Initial treatment consists of medication and ice to relieve the pain, stretching and strengthening exercises, and modification of the activity that initially caused the problem. These all can be carried out at home, although referral to a physical therapist or athletic trainer may be recommended.
An injection of cortisone to the area around the tendon (within the bursa) may be recommended. Surgery to remove the chronically scarred bursa and spur from the acromion may be necessary, but this is usually only considered after at least 3 monthsof conservative treatment. Surgery may be performed arthroscopically or with an open incision. Return to full activity is usually possible in 3 months.
Nonsteroidal anti-inflammatorymedications, such as aspirin and ibuprofen (do not take within 7 daysbefore surgery), or other minor pain relievers, such as acetaminophen,are often recommended. Take these as directed by your physician.Contact your physician immediately if any bleeding, stomach upset, orsigns of an allergic reaction occur.
Pain relievers are usually notprescribed for this condition. If prescribed, use only as directed andonly as much as you need.
Cortisone injections reduceinflammation, and anesthetics temporarily relieve pain. There is alimit to the number of times cortisone may be given, because it mayweaken muscle and tendon tissue.
Heat and Cold
Cold is used to relieve pain andreduce inflammation for acute and chronic cases. Cold should be appliedfor 10 to 15 minutes every 2 to 3 hours for inflammation and pain andimmediately after any activity that aggravates your symptoms. Use icepacks or an ice massage.
Heat may be used before performingstretching and strengthening activities prescribed by your physician,physical therapist, or athletic trainer. Use a heat pack or a warm soak.
A Physical Therapist should prepare a customizedtherapeutic exercise program for you as part of your comprehensive care plan. The exercises below are simply a demonstration of some of the movements designed to strengthen the deep shoulder muscles.
Manual-Notes (if any)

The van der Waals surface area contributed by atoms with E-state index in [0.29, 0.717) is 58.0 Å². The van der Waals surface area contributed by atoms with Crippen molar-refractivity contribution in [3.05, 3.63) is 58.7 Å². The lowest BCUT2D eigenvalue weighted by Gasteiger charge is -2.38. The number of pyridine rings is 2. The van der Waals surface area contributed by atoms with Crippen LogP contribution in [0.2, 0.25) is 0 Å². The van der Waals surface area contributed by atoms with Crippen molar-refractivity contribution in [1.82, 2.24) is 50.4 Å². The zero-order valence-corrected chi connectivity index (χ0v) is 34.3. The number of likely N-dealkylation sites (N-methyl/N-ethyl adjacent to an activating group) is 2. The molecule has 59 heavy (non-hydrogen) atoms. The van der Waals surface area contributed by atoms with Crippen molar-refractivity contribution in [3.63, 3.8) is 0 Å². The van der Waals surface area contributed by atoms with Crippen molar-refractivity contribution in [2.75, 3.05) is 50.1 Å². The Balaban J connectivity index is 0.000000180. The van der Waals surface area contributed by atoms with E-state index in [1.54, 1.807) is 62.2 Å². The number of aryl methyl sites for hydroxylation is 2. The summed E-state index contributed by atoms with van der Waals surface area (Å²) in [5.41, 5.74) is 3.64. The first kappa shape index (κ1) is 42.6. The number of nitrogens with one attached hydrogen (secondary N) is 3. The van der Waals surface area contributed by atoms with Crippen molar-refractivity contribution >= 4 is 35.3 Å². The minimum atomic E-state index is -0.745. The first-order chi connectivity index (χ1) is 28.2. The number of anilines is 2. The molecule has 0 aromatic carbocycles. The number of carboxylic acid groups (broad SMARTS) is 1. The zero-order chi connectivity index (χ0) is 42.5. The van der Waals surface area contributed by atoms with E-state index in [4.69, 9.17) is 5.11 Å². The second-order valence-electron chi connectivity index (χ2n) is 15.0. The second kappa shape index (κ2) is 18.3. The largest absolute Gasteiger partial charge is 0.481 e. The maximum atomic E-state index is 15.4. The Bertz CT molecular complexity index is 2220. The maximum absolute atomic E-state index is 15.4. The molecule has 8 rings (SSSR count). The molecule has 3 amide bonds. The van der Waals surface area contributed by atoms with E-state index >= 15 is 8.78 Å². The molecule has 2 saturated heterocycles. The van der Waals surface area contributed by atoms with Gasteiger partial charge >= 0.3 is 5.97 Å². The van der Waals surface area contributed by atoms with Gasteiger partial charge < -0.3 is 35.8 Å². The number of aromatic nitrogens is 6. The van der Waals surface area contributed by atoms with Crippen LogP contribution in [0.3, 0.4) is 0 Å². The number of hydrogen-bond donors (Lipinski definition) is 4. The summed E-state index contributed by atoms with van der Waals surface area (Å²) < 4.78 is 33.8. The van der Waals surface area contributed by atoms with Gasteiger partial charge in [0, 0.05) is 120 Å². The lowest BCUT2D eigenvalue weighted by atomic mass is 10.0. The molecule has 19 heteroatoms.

Retraction 1) Stand facing the bands. 2) Start position: Position arms perpendicular to body like the letter“T” with thumbs pointing up and elbows straight. 3) Pull arms back by squeezing shoulder blades together. 4) Return to start position. 5) Remember to keep head in neutral position.
Physical Therapist's comments:
Protraction (Pushup) 1) Lie face down on the floor with hands palm down, fingers pointingstraight ahead, and aligned at the nipple line. 2) Place hands slightly wider than shoulder width, and feet should beat hip width with toes on floor. 3) Start position: Extend the elbows and raise the body off the floor. 4) Extend at the elbows and pressing up at the shoulders separating theshoulder blades and arching the upper back. 5)
Remember to keep the head and trunk stabilized in a neutral position byisometrically contracting the abdominal and back muscles. Avoidhyperextension of the low back.
Dumbbell Shoulder Raise 1) Lie back onto an incline bench (45° or less) with a DB in each hand.(You may rest each DB on the corresponding thigh.) 2) Start position: Bring the DB’s to your shoulders. Press the DB’s updirectly above the head with palms facing forward. 3) Lower the DB’s by retracting your shoulders. Then raise theshoulders toward the ceiling. 4) Return to starting position and repeat.
Seated Cable External Rotation 1) Adjust pulley to approximately waist height. 2)
Stand 2-3 feet away from pulley or machine with the working arm facingaway from pulley. Feet should be shoulder width apart with kneesslightly bent. 3) Start position: Grasp handle and flex elbow 90°keeping elbow in at side. Forearm should be rotated inward with fistpointing towards pulley. 4) Rotate arm outward keeping elbow at 90°. 5) Return to start position. 6)
Remember to keep elbow firmly secured to side. You may put a rolledtowel between the elbow and side to facilitate rotation and secure form.
Physical Therapist's comments: